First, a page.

On the shores of Georgian Bay, icy dreams spark a red-hot volunteer effort
Nawash Community Rink will create ‘a sense of ownership, a sense of pride’ for First Nation
The Ontario town of Neyaashiinigmiing, on the shores of Georgian Bay, translates from the Ojibway as “point of land surrounded on three sides by water.”
And when it comes to water, the Chippewas of Nawash Unceded First Nation really like the frozen stuff too—with skates, helmets, pucks and sticks thrown in as necessary.
“Back in the late 1960s, a bunch of community members here got together and started building a small rink on their own. They mixed cement and poured a pad that lasted for years,” says Adrienne Brennan, a project manager with the Chippewas of Nawash.
“Prior to that, people have stories of a nun that taught at the school here, and she would go out and make an ice rink for the kids outside the school—all the kids would be inside, watching at the window,” adds Brennan. “So when it comes to a community rink, there’s real spirit and determination here.”
And on Cape Croker, on the east side of the Bruce Peninsula, that can-do attitude is bigger and bolder than ever—and taking on an even bigger project.
When complete, the Nawash Community Rink will feature a covered, permanent, 185-foot-by-85-foot sheet of refrigerated ice with boards and glass, change rooms, washrooms, mechanical rooms, concession, seating, sound system, lighting and landscaping—and operational costs to be offset by a solar panel system.
The rink will be a hub of activity for the Chippewas of Nawash—just like it has been ever since spring 2017, when the boards were purchased off a government auction website.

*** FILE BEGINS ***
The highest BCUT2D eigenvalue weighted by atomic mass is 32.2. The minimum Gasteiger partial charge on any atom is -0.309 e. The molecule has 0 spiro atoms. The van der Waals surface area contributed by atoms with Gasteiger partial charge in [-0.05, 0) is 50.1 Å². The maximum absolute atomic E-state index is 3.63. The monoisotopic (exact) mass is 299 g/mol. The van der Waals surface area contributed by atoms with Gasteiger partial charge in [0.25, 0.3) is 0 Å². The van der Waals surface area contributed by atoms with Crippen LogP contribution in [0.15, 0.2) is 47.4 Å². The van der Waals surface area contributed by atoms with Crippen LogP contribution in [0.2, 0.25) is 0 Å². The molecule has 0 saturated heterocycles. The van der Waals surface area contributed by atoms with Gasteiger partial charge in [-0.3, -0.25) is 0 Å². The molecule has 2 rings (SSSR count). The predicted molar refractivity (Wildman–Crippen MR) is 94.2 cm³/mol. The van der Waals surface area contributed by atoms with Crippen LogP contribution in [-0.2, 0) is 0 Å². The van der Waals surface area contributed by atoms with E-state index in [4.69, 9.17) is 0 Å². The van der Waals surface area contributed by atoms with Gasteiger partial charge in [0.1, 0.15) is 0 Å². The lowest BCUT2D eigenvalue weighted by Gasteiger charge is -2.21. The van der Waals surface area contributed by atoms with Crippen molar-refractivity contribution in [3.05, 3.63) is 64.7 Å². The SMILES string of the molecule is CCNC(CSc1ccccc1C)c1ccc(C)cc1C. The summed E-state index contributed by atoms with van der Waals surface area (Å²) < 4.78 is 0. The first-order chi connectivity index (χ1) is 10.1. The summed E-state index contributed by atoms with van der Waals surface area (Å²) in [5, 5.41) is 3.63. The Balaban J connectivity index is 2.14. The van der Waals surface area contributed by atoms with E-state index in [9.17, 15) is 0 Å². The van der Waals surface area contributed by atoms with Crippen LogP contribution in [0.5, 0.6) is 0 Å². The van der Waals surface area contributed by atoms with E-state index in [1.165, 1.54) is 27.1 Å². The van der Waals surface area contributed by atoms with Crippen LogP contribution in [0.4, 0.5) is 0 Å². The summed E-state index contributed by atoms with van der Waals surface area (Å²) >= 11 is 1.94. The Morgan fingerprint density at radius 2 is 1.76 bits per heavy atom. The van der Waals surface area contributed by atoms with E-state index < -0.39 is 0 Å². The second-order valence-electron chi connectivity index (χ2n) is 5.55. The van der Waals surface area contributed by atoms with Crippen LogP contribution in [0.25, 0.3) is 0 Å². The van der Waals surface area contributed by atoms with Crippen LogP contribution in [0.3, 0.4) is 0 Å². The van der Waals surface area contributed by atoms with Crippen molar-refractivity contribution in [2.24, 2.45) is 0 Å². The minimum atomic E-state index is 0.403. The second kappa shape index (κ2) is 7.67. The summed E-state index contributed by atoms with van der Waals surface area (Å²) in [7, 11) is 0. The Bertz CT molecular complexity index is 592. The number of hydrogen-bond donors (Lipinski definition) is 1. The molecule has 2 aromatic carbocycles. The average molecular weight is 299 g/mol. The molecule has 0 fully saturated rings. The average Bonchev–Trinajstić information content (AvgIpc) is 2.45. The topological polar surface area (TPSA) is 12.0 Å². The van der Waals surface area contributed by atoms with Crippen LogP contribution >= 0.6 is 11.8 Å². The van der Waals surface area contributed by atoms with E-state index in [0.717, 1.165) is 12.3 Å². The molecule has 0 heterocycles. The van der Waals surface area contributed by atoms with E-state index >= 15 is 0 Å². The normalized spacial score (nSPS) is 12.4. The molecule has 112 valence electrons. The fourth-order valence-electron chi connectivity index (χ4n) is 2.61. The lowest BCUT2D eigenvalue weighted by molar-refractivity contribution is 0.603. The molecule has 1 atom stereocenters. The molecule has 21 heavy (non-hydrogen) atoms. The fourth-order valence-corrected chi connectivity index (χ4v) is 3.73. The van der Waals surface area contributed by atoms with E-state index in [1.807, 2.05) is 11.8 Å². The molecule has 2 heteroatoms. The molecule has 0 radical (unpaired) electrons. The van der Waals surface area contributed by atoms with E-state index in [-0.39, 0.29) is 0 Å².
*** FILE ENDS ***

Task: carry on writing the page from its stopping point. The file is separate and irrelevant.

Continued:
“So far, everything we’ve done has been based on in-kind and volunteer services,” says Brennan. “All the site prep work was done by different band programs. All the gravel we use was donated by a community member who owns a gravel pit. A local company trucked in materials for limestone screenings.
“All the labor for taking down the boards, and putting into shipping containers, was done by community members. Design and engineering of the structure will be donated as well,” she adds. “A lot of volunteer and in-kind donations have got us to this point.”
Enbridge is committed to improving quality of life in the communities near our operations—including the nearby 181-megawatt Ontario Wind Power Project. In 2017, we invested more than $6.5 million in community-strengthening initiatives across Ontario, and our recent $10,000 donation to the Chippewas of Nawash will help support the final stages of rink construction.
The Nawash Community Rink, targeted for completion as early as the end of 2019, will play host to hockey, broomball, curling, lacrosse, floor hockey, a host of youth recreation programs, concerts, special events and, in the summer, a weekly farmer and artisan market.
“All of our children in the community, right now, have to travel to a municipality (including Lion’s Head, Wiarton and Owen Sound) to play any type of sport,” says Scott Lee, who co-manages the rink project with Brennan.
“I believe the ice rink itself will give them a sense of ownership, a sense of pride in the community.”